David Stutzman, a specifier with Conspectus Inc., based in Tuckahoe, N.J., also sees many benefits to a collaborative relationship.
“The glaziers have all the technical knowledge about how the systems go together and what needs to be fabricated in the shop. That information isn’t always readily available from the manufacturers and many in the aluminum industry are furnishing stick-built systems. It’s in the glazier’s fabrication shop that the magic happens.”
Stutzman says while his firm hasn’t yet been involved in any true IPD projects, they have worked on what he calls some “light” versions, where the parties are working to establish a collaborative environment, but there’s not a true single entity.
Ryan Bakke, an architect with Per-forma Inc. in Green Bay, Wis., says while his firm has had limited experience with true IPD, collaboration can be essential for a successful project. Long-term relationships between the architect and contract glazier, he says, are key in understanding the complexities of the glass, framing and detailing, particularly on retrofit projects.
“The contract glaziers can come out to the project location and tell us what glass will work. They know what the coatings, for example, look like [and if they will match],” he says. “We can evaluate their suggestions to see what will work best.”
He adds, “The contract glazier can sometimes help you figure out what budget you should hold in your project cost and evaluate other options. They are a valuable partner in helping us understand the nuances of different things.”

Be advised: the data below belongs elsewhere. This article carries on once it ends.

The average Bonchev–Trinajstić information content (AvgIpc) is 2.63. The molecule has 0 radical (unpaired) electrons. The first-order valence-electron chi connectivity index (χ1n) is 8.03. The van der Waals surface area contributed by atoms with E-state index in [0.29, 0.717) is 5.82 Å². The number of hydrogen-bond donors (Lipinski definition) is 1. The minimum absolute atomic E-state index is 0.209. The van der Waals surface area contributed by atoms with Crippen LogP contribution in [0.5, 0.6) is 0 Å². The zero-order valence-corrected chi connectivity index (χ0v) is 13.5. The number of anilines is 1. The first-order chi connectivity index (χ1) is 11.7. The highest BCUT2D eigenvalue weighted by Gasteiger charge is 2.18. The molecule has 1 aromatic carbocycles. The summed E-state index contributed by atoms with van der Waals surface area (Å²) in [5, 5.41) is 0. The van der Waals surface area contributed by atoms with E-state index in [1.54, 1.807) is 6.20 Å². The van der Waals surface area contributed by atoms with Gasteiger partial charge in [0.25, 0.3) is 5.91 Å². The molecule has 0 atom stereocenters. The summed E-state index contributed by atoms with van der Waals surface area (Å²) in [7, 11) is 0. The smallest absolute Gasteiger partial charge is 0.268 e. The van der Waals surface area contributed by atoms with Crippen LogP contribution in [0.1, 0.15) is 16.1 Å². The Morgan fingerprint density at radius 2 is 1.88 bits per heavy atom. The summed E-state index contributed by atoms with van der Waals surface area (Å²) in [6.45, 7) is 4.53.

Speaking of other forms of collaboration, Stutzman says that they’re also seeing more design-assist projects.
“The difficulty the industry struggles with is that design assist is really not defined. There’s nothing you can really rely on to say ‘this is the way to do this,’” he says. “We look at it as a process rather than a result. We’re trying to specify the delegated design as a process and trying to capture the bid number based on early design.”
He continues, “We want to work out the details of the design so, at the end of the process, the result is completed and approved shop drawings. We’re trying to identify what the steps are, the expected document exchange, what problems we’ll solve at what stage of the process. I think these are issues that glaziers face regularly, so if we can come to some consensus on what de-sign assist is that would go a long way.”
As with starting anything new, it’s not always easy to get started on a project like this. Those involved have to be willing to let go of a certain level of control to allow for successful collaboration.
“Some of the challenges that we come across … have to do with all of the players that will be involved,” says Shields. “The formalization of IPD as a distinct delivery method is still relatively new and still lacks an overall industry consensus. While there are parameters and guidelines to IPD, each individual comes to the table with certain preconceived thoughts on what it is that IPD does based on specific past experiences. One of the most helpful ways to get on the right track is to identify roles, responsibilities and expectations from the team and to develop a clear indication of when IPD ends and actual construction begins.”
Stutzman says working as partners can help the design team through many common project challenges.